In 3 easy steps, fold a T-shirt into a face mask in 30 seconds (no elastic required)

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Do the elastics on your face mask hurt your ears? Would you rather not pay money on Amazon AMZN, +1.43% for a face mask that could take weeks to arrive? Do you need to go to the store in a hurry? Pull up a seat. Ronit Bose Roy, a Mumbai-based Twitter TWTR, -1.49% user whose near-325,000 followers include Salman Rushdie, showed the world how to fold a T-shirt into a face mask in 30 seconds. As of Thursday, his video has received more than 1.8 million views.

Step 1: Pull the T-shirt over your head until the neck opening lines up with your nose.

Step 2: Fold the bottom of the shirt up once, and double-fold it down across your face.

Step 3: Criss-cross the back of the T-shirt once and pull up over the top of your head.

Done and done!

Here is Ronit Bose Roy’s video:

After weeks of obfuscation over the efficacy of face masks among federal agencies and controversy over health-care workers wearing disposable masks multiple times due to the lack of personal protective equipment, the Trump administration and New York Gov. Andrew Cuomo have agreed on one thing: all Americans should wear face masks in public settings when they’re not maintaining the recommended 6-feet distance from each other, mainly to prevent the wearer from spreading the disease.

Earlier this month, Cuomo ordered everyone over the age of two in New York, the national epicenter of the virus, to cover their faces in public when they can’t maintain a proper social distance. “You’re walking down the street alone? Great! You’re now at an intersection and there are people at the intersection, and you’re going to be in proximity to other people? Put the mask on.” (Last week, he also extended the lockdown in New York until May 15.)

Earlier this month, Gov. Cuomo ordered everyone over the age of two in New York, the national epicenter of the virus, to cover their faces in public when they can’t maintain a proper social distance.

On April 3, the Trump administration and the Centers for Disease Control and Prevention reversed their policies on face mask, and said all Americans should wear cloth face coverings and not — as it previously said — just medical workers. President Trump cited “recent studies” of asymptomatic transmission for the U-turn, while the CDC cited “new evidence.” Unlike Cuomo’s executive order, the federal government’s recommendations are voluntary.

But do face masks work, even if you use thick cotton folded three times over your nose and mouth? Studies have concluded that face masks have helped reduce contagion by reducing droplets being sprayed into the air during flu season. Another Japanese-based study says this works when paired with vaccination, but a vaccine has not yet been approved for the virus that causes COVID-19. It may be that masks work in a small amount of cases and/or just wearing them helps to promote healthy behaviors.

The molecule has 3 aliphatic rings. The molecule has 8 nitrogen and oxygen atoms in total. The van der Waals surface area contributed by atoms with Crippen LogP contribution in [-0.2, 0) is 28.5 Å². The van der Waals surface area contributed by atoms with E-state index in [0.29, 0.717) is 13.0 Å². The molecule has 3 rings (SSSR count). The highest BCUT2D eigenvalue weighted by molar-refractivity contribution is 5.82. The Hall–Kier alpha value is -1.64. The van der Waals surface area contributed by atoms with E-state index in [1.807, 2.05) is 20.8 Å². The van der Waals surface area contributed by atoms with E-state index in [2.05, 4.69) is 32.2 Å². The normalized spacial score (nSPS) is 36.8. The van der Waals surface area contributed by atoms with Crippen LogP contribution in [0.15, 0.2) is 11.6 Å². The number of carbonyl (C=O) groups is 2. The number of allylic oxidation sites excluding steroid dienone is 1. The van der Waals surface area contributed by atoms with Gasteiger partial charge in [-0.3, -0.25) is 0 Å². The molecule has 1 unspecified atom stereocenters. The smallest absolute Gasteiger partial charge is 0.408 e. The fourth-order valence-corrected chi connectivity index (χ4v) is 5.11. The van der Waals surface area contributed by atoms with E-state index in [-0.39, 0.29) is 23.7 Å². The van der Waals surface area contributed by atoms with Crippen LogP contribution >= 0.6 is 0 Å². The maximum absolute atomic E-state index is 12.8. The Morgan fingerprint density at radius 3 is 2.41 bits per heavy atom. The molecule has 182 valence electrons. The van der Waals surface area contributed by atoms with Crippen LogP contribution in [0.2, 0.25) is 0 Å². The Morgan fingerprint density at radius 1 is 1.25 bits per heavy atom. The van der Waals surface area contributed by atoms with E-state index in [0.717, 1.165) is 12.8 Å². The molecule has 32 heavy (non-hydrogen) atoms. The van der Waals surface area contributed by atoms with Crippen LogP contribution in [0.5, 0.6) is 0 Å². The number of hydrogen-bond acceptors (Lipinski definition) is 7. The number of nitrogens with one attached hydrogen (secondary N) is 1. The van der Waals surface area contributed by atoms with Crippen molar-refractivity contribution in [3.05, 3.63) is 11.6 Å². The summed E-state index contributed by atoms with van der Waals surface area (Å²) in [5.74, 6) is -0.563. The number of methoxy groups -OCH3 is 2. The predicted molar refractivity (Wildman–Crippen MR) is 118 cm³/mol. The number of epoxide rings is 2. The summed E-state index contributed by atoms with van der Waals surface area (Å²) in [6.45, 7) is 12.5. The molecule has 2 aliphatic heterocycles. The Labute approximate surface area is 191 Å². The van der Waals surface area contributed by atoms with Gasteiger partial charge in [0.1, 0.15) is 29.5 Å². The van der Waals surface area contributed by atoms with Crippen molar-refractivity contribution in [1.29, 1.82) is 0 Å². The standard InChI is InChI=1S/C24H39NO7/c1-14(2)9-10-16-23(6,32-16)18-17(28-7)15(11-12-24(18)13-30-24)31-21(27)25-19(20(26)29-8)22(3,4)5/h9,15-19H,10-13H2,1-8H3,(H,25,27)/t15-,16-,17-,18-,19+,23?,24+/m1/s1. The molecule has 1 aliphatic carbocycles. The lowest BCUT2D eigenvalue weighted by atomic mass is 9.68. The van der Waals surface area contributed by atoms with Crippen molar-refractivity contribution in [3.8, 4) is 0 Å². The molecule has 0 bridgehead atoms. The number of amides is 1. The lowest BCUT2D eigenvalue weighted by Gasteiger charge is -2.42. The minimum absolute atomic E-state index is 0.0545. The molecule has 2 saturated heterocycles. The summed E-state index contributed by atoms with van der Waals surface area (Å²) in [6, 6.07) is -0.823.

To preserve the supply of N95 and surgical masks for health-care workers treating patients who have contracted COVID-19, the disease caused by the new coronavirus, the CDC has advised all Americans to instead wear “cloth face coverings in public settings where other social distancing measures are difficult to maintain.” Those places include grocery stores, supermarkets and pharmacies or anywhere people are close in a public setting, the CDC said.

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Some public figures have done public about-faces on the issue of face masks. On Feb. 29, U.S. Surgeon General Jerome Adams said he was against members of the public wearing face masks, and tweeted, “Seriously people- STOP BUYING MASKS! They are NOT effective in preventing general public from catching #Coronavirus.” By April 4, Adams changed his stance and released a video on Twitter TWTR, -1.49% detailing how to make your own mask.

Scott Segal, chairman of anesthesiology at Wake Forest Baptist Health, a North Carolina medical center, who recently launched a research project to study the effectiveness of the materials used in homemade masks, told MarketWatch, “Some cotton fabrics filter less than 25% of air particles.” Of 13 cloth masks Segal studied in partnership with the Wake Forest Institute for Regenerative Medicine, he ranked “quilters’ cotton” the highest.

Here is the Surgeon General’s video:

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